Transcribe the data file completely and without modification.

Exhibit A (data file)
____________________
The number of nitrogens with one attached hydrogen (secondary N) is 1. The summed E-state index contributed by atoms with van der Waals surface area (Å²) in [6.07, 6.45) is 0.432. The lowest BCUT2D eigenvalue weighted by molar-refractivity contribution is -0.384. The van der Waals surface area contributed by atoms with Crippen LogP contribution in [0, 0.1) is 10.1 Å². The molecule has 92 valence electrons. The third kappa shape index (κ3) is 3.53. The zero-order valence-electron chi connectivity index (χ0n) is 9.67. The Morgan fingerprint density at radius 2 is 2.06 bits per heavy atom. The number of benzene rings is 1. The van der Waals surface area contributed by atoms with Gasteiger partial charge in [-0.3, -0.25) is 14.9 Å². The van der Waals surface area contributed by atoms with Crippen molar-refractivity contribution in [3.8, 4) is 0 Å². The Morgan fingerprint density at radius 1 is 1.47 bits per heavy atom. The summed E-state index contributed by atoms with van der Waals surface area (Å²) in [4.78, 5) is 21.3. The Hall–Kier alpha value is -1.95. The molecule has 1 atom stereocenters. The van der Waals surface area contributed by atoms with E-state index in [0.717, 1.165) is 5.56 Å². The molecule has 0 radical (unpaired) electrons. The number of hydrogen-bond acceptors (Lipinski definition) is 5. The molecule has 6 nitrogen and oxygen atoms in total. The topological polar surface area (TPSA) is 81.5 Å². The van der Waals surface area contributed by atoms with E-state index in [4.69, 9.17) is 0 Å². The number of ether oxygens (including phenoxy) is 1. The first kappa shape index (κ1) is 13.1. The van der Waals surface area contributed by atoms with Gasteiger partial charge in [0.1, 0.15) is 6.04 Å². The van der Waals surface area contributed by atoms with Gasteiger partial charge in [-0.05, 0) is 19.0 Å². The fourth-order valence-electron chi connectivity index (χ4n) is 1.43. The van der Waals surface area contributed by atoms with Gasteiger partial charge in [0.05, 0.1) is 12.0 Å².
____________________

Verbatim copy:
The number of nitrogens with one attached hydrogen (secondary N) is 1. The summed E-state index contributed by atoms with van der Waals surface area (Å²) in [6.07, 6.45) is 0.432. The lowest BCUT2D eigenvalue weighted by molar-refractivity contribution is -0.384. The van der Waals surface area contributed by atoms with Crippen LogP contribution in [0, 0.1) is 10.1 Å². The molecule has 92 valence electrons. The third kappa shape index (κ3) is 3.53. The zero-order valence-electron chi connectivity index (χ0n) is 9.67. The Morgan fingerprint density at radius 2 is 2.06 bits per heavy atom. The number of benzene rings is 1. The van der Waals surface area contributed by atoms with Gasteiger partial charge in [-0.3, -0.25) is 14.9 Å². The van der Waals surface area contributed by atoms with Crippen molar-refractivity contribution in [3.8, 4) is 0 Å². The Morgan fingerprint density at radius 1 is 1.47 bits per heavy atom. The summed E-state index contributed by atoms with van der Waals surface area (Å²) in [4.78, 5) is 21.3. The Hall–Kier alpha value is -1.95. The molecule has 1 atom stereocenters. The van der Waals surface area contributed by atoms with E-state index in [0.717, 1.165) is 5.56 Å². The molecule has 0 radical (unpaired) electrons. The number of hydrogen-bond acceptors (Lipinski definition) is 5. The molecule has 6 nitrogen and oxygen atoms in total. The topological polar surface area (TPSA) is 81.5 Å². The van der Waals surface area contributed by atoms with E-state index in [4.69, 9.17) is 0 Å². The number of ether oxygens (including phenoxy) is 1. The first kappa shape index (κ1) is 13.1. The van der Waals surface area contributed by atoms with Gasteiger partial charge in [0.1, 0.15) is 6.04 Å². The van der Waals surface area contributed by atoms with Gasteiger partial charge in [-0.05, 0) is 19.0 Å². The fourth-order valence-electron chi connectivity index (χ4n) is 1.43. The van der Waals surface area contributed by atoms with Gasteiger partial charge in [0.05, 0.1) is 12.0 Å².